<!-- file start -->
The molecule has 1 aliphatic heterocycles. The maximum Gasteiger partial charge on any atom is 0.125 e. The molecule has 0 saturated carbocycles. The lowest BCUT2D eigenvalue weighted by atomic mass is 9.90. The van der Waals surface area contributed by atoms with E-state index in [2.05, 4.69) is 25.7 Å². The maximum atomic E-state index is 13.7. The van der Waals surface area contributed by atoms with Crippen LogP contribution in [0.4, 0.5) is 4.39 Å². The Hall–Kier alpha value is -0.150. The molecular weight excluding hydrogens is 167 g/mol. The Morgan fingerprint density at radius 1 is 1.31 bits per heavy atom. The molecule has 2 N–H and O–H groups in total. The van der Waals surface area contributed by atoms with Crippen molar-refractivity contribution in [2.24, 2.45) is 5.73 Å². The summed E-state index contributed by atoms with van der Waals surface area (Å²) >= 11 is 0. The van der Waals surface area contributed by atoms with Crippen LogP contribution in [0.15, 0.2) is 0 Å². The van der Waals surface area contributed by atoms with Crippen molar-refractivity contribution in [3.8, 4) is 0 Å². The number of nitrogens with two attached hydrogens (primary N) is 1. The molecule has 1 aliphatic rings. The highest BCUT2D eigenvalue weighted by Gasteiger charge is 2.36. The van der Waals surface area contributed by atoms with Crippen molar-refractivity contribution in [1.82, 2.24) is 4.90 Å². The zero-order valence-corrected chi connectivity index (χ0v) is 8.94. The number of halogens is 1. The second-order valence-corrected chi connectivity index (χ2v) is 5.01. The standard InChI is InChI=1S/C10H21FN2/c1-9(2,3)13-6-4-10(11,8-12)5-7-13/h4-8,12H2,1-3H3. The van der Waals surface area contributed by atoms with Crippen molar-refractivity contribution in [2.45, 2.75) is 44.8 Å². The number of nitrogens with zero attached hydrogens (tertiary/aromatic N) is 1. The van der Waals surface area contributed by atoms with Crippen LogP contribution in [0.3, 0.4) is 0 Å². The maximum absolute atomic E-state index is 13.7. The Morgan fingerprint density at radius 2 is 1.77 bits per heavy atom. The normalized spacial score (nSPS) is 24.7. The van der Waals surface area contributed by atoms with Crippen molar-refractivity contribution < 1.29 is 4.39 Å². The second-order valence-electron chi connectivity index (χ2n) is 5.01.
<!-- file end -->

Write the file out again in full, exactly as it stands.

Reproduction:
The molecule has 1 aliphatic heterocycles. The maximum Gasteiger partial charge on any atom is 0.125 e. The molecule has 0 saturated carbocycles. The lowest BCUT2D eigenvalue weighted by atomic mass is 9.90. The van der Waals surface area contributed by atoms with E-state index in [2.05, 4.69) is 25.7 Å². The maximum atomic E-state index is 13.7. The van der Waals surface area contributed by atoms with Crippen LogP contribution in [0.4, 0.5) is 4.39 Å². The Hall–Kier alpha value is -0.150. The molecular weight excluding hydrogens is 167 g/mol. The Morgan fingerprint density at radius 1 is 1.31 bits per heavy atom. The molecule has 2 N–H and O–H groups in total. The van der Waals surface area contributed by atoms with Crippen molar-refractivity contribution in [2.24, 2.45) is 5.73 Å². The summed E-state index contributed by atoms with van der Waals surface area (Å²) >= 11 is 0. The van der Waals surface area contributed by atoms with Crippen LogP contribution in [0.15, 0.2) is 0 Å². The van der Waals surface area contributed by atoms with Crippen molar-refractivity contribution in [3.8, 4) is 0 Å². The number of nitrogens with two attached hydrogens (primary N) is 1. The molecule has 1 aliphatic rings. The highest BCUT2D eigenvalue weighted by Gasteiger charge is 2.36. The van der Waals surface area contributed by atoms with Crippen molar-refractivity contribution in [1.82, 2.24) is 4.90 Å². The zero-order valence-corrected chi connectivity index (χ0v) is 8.94. The number of halogens is 1. The second-order valence-corrected chi connectivity index (χ2v) is 5.01. The standard InChI is InChI=1S/C10H21FN2/c1-9(2,3)13-6-4-10(11,8-12)5-7-13/h4-8,12H2,1-3H3. The van der Waals surface area contributed by atoms with Crippen molar-refractivity contribution in [2.45, 2.75) is 44.8 Å². The number of nitrogens with zero attached hydrogens (tertiary/aromatic N) is 1. The van der Waals surface area contributed by atoms with Crippen LogP contribution in [0.3, 0.4) is 0 Å². The maximum absolute atomic E-state index is 13.7. The Morgan fingerprint density at radius 2 is 1.77 bits per heavy atom. The normalized spacial score (nSPS) is 24.7. The van der Waals surface area contributed by atoms with Crippen molar-refractivity contribution < 1.29 is 4.39 Å². The second-order valence-electron chi connectivity index (χ2n) is 5.01.